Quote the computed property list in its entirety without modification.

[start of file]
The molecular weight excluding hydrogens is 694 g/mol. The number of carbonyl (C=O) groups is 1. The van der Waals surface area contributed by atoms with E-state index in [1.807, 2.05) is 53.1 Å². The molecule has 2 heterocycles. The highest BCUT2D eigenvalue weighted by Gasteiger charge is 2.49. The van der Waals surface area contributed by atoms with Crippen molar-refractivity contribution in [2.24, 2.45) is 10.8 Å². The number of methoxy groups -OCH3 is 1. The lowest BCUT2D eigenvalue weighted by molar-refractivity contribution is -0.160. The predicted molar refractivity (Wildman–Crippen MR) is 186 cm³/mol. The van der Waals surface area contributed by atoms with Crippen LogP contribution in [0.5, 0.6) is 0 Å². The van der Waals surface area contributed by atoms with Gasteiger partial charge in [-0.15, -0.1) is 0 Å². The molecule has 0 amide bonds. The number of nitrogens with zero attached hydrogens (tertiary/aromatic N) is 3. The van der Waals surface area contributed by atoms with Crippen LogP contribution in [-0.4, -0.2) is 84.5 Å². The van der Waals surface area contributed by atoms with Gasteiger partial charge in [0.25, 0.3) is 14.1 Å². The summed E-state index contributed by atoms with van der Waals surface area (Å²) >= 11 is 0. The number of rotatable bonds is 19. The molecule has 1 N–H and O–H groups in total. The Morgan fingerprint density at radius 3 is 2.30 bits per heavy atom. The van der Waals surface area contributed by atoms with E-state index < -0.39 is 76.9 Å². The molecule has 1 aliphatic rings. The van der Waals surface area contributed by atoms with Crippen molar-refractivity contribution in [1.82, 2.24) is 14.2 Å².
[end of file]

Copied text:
The molecular weight excluding hydrogens is 694 g/mol. The number of carbonyl (C=O) groups is 1. The van der Waals surface area contributed by atoms with E-state index in [1.807, 2.05) is 53.1 Å². The molecule has 2 heterocycles. The highest BCUT2D eigenvalue weighted by Gasteiger charge is 2.49. The van der Waals surface area contributed by atoms with Crippen molar-refractivity contribution in [2.24, 2.45) is 10.8 Å². The number of methoxy groups -OCH3 is 1. The lowest BCUT2D eigenvalue weighted by molar-refractivity contribution is -0.160. The predicted molar refractivity (Wildman–Crippen MR) is 186 cm³/mol. The van der Waals surface area contributed by atoms with Crippen LogP contribution in [0.5, 0.6) is 0 Å². The van der Waals surface area contributed by atoms with Gasteiger partial charge in [-0.15, -0.1) is 0 Å². The molecule has 0 amide bonds. The number of nitrogens with zero attached hydrogens (tertiary/aromatic N) is 3. The van der Waals surface area contributed by atoms with Crippen LogP contribution in [-0.4, -0.2) is 84.5 Å². The van der Waals surface area contributed by atoms with Gasteiger partial charge in [0.25, 0.3) is 14.1 Å². The summed E-state index contributed by atoms with van der Waals surface area (Å²) >= 11 is 0. The number of rotatable bonds is 19. The molecule has 1 N–H and O–H groups in total. The Morgan fingerprint density at radius 3 is 2.30 bits per heavy atom. The van der Waals surface area contributed by atoms with E-state index < -0.39 is 76.9 Å². The molecule has 1 aliphatic rings. The van der Waals surface area contributed by atoms with Crippen molar-refractivity contribution in [1.82, 2.24) is 14.2 Å².